FFilm production can bring its share of surprises. Some were intentional; others were happy accidents. Some of them appear on screen, while others quietly live on as hidden pieces of cinema history.
Matrix fans may not know where the famous lines of code in the movie came from, or Spider Man aficionados may not be able to pinpoint which specific scene required 156 takes.
From improvised lines to production eccentricities, here are 10 captivating pieces of cinematic anecdotes:
1. An innocent appearance Spider Man the scene took 156 takes
In the 2002 Spider ManTobey Maguire’s Peter Parker is seen coming to the aid of his sweetheart, Mary Jane, after she slips into their school cafeteria. His lunch soars through the air, but Peter (aka Spider-Man) manages to melt, stop his fall, and grab all of his food using his tray.
The scene was not shot using CGI, nor stapled from different takes. Visual effects supervisor John Dykstra can be heard saying in the film’s DVD commentary, “That next gag here, where he catches it all, [Maguire] actually did that. Pretty good. Take 156.
Kirsten Dunst, who plays Mary Jane, also states that no CGIs were used and adds that the set was apparently glued to Maguire’s hand during filming to help him grab the items.
2. The matrix the code comes from the sushi recipes
The three existing Matrix the films open with the same “digital rain”: vertical lines of code scrolling across the screen to represent the virtual environment in which humans are unknowingly trapped.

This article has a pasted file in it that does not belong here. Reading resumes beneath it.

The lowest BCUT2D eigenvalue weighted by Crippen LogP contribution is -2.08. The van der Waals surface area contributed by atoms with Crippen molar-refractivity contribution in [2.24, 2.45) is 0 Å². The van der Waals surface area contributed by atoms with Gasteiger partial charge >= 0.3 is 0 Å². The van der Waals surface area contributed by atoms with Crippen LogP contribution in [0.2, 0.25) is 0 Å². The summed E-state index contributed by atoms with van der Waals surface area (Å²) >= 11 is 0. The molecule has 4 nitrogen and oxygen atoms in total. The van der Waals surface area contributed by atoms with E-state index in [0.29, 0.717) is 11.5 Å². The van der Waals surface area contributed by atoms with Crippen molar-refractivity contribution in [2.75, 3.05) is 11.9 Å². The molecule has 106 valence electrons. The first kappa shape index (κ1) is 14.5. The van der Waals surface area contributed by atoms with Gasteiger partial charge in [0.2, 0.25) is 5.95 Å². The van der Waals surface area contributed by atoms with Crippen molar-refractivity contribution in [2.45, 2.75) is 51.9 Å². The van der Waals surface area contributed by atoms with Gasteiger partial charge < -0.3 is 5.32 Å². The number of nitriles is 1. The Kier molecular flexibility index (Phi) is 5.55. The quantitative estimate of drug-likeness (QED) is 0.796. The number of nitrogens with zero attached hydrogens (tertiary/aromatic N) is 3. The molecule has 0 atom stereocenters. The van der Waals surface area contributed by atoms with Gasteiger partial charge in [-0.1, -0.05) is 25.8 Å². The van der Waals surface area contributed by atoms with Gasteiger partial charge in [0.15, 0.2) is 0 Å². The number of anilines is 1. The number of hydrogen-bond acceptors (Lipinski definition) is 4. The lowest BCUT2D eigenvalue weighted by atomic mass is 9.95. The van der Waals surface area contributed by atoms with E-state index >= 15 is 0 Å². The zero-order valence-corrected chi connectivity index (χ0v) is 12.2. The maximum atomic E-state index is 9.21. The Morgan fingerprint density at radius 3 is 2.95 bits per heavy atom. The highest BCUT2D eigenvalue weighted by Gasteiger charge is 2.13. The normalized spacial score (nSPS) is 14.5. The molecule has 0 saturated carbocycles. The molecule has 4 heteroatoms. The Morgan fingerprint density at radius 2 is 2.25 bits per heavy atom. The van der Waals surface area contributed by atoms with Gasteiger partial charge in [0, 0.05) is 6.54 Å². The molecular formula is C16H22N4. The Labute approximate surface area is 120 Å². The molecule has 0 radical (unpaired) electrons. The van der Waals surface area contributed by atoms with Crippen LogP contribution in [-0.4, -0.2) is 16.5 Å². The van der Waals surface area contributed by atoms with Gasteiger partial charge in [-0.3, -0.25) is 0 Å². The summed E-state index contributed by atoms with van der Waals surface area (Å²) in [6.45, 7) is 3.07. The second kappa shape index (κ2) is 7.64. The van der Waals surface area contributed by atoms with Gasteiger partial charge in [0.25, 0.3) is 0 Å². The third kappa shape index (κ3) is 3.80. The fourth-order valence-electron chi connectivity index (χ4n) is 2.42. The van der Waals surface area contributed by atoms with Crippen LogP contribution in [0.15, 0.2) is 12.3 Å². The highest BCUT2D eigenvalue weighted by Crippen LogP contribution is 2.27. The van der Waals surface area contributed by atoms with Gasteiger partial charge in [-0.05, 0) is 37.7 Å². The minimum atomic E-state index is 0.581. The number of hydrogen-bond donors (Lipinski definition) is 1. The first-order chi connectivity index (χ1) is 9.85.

The man behind the iconic code is Simon Whiteley, a production and concept designer who revealed the origins of design in a 2017 interview with Cnet.
“I like to tell everyone that The matrixThe code is made up of Japanese sushi recipes, ”Whiteley told the store, explaining that he had scanned the characters in Japanese cookbooks belonging to his wife. “Without this code, there is no matrix.”
3. The cat in The Godfather was a surprise
Don Corleone wasn’t always supposed to pet a cat during his one-on-one with Bonasera. Rather, director Francis Ford Coppola spotted the animal on set and decided to include it in the scene.
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“Marlon’s cat [Brando]the hands of was not expected, “said Coppola according to Time. “I saw the cat running around the studio, picked it up and put it in his hands without a word.”
4. Buzz Lightyear almost had a different name
The first designs for Toy storyBuzz Lightyear revealed that the action figure was originally called Lunar Larry – and its design was also slightly different.
Buzz’s name was changed to a tribute to astronaut Buzz Aldrin. Aldrin and Neil Armstrong became the first two humans to walk on the Moon on July 20, 1969. (Armstrong went first and Aldrin joined him about 20 minutes later.)
5. The trash can in All the president’s men comes straight from the source
Robert Redford and Dustin Hoffman represent Washington post reporters Bob Woodward and Carl Bernstein in All the president’s men, a dramatization of how the newspaper broke the Watergate scandal.
“Tens of thousands of dollars” have been spent to recreate the Washington postthe newsroom. This mission, according to the the newspaper itself, including ‘genuine Washington post trash can in Hollywood “to make sure the clutter in the newsroom looked authentic.
6. There are a lot of Starbucks hidden in Fight Club